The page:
When extracting fields from events in Splunk, typically each field has a single value. For instance, in a firewall packet event there is a src_ip, src_port, dest_ip, dest_port, action, etc., each with a single value. But there are occasionally fields which have more than one value. One common field type that often has multiple values is an e-mail address field, such as from or to. Splunk deals with these values by allowing fields to hold multiple values, which it refers to as simply a “multivalue field.” One place you see this in Check Point logs is in malware events, which sometimes report e-mail anomalies and include a to field. The Splunk Add-on for Check Point OPSEC LEA (the “LEA add-on”) parses the to field as a single value encompassing all of the addresses, making it hard to report on a specific address. We can fix this, at search time, using the TOKENIZER.
A typical malware event from Check Point looks like this:
The fields are delimited by pipe characters with a key=value structure within the delimiters and the LEA add-on extracts these fields using a simple regex in default/transforms.conf:
In the case of the to field, an example of a resulting extracted value is:
firstname.lastname@example.org (+) email@example.com (+) firstname.lastname@example.org
which is valid but not as helpful as it could be. Those (+) characters are actually delimiters between multiple e-mail addresses. We would prefer that each of the addresses was broken out as a separate value in a multi-value to field.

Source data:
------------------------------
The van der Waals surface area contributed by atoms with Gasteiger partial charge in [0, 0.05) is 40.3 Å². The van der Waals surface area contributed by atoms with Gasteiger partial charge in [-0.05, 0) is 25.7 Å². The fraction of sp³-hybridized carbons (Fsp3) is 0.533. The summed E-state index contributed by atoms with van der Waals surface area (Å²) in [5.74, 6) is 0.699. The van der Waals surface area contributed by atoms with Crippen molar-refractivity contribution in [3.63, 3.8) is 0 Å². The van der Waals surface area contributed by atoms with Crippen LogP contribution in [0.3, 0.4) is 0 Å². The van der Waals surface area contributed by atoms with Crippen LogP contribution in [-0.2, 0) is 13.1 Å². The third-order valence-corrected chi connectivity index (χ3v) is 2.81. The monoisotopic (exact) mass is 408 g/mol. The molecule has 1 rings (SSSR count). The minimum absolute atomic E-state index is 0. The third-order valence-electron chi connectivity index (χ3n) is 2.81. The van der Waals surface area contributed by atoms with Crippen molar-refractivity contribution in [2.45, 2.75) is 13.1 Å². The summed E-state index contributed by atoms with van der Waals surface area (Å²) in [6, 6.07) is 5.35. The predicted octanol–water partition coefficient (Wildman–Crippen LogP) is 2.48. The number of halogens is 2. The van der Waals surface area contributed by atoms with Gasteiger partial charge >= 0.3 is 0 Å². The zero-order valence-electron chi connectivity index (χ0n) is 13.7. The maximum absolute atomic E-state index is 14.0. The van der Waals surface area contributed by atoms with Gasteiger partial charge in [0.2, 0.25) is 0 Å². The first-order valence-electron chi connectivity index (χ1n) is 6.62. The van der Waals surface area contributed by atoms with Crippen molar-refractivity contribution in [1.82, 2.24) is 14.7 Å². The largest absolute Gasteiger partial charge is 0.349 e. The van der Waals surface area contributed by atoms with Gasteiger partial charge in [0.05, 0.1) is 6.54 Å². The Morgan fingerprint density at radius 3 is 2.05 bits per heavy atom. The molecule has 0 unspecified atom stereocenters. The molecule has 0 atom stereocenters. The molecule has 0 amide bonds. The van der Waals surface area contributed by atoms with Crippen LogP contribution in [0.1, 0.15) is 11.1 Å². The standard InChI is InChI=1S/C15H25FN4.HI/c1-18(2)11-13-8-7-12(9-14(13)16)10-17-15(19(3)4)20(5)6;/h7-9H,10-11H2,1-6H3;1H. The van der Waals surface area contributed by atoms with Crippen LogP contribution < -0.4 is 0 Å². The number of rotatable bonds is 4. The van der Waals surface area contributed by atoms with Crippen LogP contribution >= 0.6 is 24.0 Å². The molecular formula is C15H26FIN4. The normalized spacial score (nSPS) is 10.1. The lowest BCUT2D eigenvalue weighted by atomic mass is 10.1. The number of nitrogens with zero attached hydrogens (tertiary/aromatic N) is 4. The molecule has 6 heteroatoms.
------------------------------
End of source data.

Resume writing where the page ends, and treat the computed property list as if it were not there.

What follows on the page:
We can, of course, do this at search time in SPL, using either makemv,
or using rex to extract the values back into the field,
But it would be preferable if this was done automatically by Splunk so we don’t have to include one of these functions in every search involving to. It’s probably best not to change the core extraction of the LEA add-on (though we could), but we can use another technique to parse the individual values of the to field after the full field has been extracted by the add-on. This is done with the TOKENIZER parameter in fields.conf.
According to the documentation for the fields.conf configuration file:
The regular expression to use in the file will be the same one we presented in the makemv example above, so you can test it out with makemv before putting it in fields.conf. Here’s what you need to do:
- Create a conf in Splunk_TA_checkpoint-opseclea\local (or you can put it in your own app that depends on the LEA add-on)
- Place the following stanza in conf:
TOKENIZER = ([^\(\+\)]+)
- the stanza name in square brackets is the name of the field to affect, here the “to” field,
- the value assigned to TOKENIZER is the regular expression to select a single instance of the field, here including characters up to an open parenthesis, a plus sign, or a close parenthesis
- Once you have saved the file, you can restart Splunk to be sure the change is adopted immediately, or you can just wait a bit until the knowledge bundle is downloaded to your search peers and try the search again. It should start working within 3 or 4 minutes.
Now, when you access the to field with the table or top or stats or timechart or similar commands, you should see a multivalue field with individual e-mail addresses for each value.
Before applying the TOKENIZER statement, a table showing “| stats count by to” would look like this:
where the full value of to is considered as a single field. After making to a multivalue field, the same search results in this table:
This is a much more accurate report of the e-mail addresses found.
The same exercise can be followed for the packet_capture_name field, which might look like this:
the packet_capture_time field:
and the packet_capture_unique_id field:
all of which have the same (+) delimeters. Just add stanzas to fields.conf for each of those fields and use the same TOKENIZER regular expression for both.
Now when you report on any of these fields, you can be confident that you are showing an accurate representation of the information contained in your events. And you did it without overriding any of the LEA add-on’s extractions or requiring any additional SPL code in your searches.